Rants, Suburban, Teacher

An Open Letter to Peter Speight, former South Shore Regional teacher and admitted sex offender

Dear Peter,

I have been reading in the paper that you are trying to get reinstated as an elementary school teacher. As a woman, a fellow teacher, and the mother of two school-age children, I have a favor to ask of you.

Please. Stop. Now.

From what I understand, and correct me if I’m wrong, you were fired from your teaching job in New Germany in 2008, when you admitted to committing indecent acts. In an article in the Chronicle-Herald, you said you had gotten into a “strange habit” of masturbating in your car and then calling women over to watch. (http://thechronicleherald.ca/novascotia/207214-ns-court-rules-teacher-guilty-of-sex-charge-must-be-rehired)

You said you never targeted children, which I’m sure was a relief to the parents of the children in your class. I also read that you were given a conditional discharge in 2009, which must have been a big relief to you. The South Shore Regional School Board fired you but you appealed that decision. An arbitrator was called in and said that you should only get a one year suspension without pay. The school board challenged that decision in court but, once again, the stars and the law were on your side and a Supreme Court judge ruled that no errors had been made in the original judgment. If I understand correctly, you are looking to get not only your job back but the money that you lost during your time off without pay? About $150,000, I read?

Now, I agree with Pierre Trudeau’s philosophy that the nation has no place in the bedrooms of Canadians. But, seriously dude, you left your bedroom, went out in your car and got busy in public. That’s not cool. And then purposely calling women over so they could see what you were “up” to? That’s less than cool, that’s against the law. And it’s nasty.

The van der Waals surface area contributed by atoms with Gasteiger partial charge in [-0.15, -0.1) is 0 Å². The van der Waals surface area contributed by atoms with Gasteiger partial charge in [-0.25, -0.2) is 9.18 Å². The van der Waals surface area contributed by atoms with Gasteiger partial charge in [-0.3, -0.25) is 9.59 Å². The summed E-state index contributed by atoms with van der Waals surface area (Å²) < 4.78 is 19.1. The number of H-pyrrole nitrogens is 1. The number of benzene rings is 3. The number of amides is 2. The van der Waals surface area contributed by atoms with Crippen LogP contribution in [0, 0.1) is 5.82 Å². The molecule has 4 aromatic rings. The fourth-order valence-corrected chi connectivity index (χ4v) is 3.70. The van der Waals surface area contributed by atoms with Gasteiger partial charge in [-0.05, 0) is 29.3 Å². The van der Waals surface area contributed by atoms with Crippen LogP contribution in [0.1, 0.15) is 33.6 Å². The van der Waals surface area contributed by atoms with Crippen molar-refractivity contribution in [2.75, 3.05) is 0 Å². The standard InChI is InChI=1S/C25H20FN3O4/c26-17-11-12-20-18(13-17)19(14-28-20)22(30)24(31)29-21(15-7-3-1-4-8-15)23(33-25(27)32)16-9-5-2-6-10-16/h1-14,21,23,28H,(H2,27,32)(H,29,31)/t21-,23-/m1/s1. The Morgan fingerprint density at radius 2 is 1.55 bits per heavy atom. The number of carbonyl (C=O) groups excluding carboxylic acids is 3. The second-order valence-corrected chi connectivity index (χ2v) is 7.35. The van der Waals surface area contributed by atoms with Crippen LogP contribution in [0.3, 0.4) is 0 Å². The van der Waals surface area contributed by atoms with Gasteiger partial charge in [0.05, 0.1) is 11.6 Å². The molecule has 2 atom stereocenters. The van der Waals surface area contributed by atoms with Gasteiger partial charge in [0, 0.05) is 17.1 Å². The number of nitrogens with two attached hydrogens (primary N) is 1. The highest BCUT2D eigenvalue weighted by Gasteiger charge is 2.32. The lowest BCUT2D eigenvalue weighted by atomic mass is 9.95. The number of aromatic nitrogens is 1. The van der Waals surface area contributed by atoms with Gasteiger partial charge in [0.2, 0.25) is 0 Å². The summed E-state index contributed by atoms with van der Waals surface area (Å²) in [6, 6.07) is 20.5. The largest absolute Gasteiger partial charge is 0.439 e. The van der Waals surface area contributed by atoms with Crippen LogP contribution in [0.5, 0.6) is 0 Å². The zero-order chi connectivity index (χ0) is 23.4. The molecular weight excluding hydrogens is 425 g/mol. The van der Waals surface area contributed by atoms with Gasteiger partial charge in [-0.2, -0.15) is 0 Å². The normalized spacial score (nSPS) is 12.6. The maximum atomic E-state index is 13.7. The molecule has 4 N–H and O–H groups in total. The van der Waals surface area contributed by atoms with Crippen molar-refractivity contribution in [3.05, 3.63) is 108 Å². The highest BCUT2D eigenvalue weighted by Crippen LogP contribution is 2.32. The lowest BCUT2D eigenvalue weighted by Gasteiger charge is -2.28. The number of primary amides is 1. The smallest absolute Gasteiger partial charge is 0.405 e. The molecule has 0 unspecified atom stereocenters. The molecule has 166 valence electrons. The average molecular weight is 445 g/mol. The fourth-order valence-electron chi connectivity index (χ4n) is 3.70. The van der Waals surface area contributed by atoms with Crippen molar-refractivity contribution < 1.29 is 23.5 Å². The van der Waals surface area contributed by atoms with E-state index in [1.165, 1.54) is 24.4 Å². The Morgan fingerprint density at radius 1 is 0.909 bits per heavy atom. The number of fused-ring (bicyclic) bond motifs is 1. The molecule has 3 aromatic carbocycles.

As a fellow elementary school teacher, I want you to think about what you’re asking here. Do you seriously expect parents to trust you with their children? It’s hard enough for teachers these days to earn the respect of parents without asking them to trust an admitted sex offender. I guarantee you, if you win this fight, it won’t end in the courts. When the class lists go up in September, your fight will start all over again.

As a woman, you should know that your story creeps me out. Not because you enjoyed sitting in your car, alone, pleasuring yourself. That’s icky but when you called unsuspecting women over to watch? That’s when you crossed the line into scary territory. I enjoy walking or jogging by myself during the day and I’ve always felt safe doing so. If I had been one of the women you had called over to your car to shock (?) surprise(?) scare(?) that sense of safety would be forever ruined for me. And I guess that’s my biggest issue here: we don’t know why you did it. What did you get out this? Was it a power issue? And how do we know the next time the urge hits you won’t grab the woman who comes over to your car? Just because no one was physically hurt, it seems that a legal slap on the wrist was enough. But trust me, those women who trusted you and came over to your car, no doubt thinking you needed help, are now less trusting and less secure when they are out alone. You did that.

Finally, as a mother, I know I couldn’t in good conscience send my child to your class every day and just cross my fingers that you were rehabilitated and that no other “stange habits” would pop up during the school year. I don’t know if you have children but there’s nothing more important to a parent than your child’s well being.

I am guessing that you became a teacher for the same reasons the rest of us do – you love kids and teaching and learning. And I get why you want your job back. No doubt you worked hard to get it and, by all accounts, you were good at it.

But, if you truly care about children and the teaching profession and your community, please abandon this quest to get your job back. You may have the law on your side, but it’s not right. Teach adults who can make an educated decision about whether they feel they can trust you.

Let it go, Peter. It’s time to move on.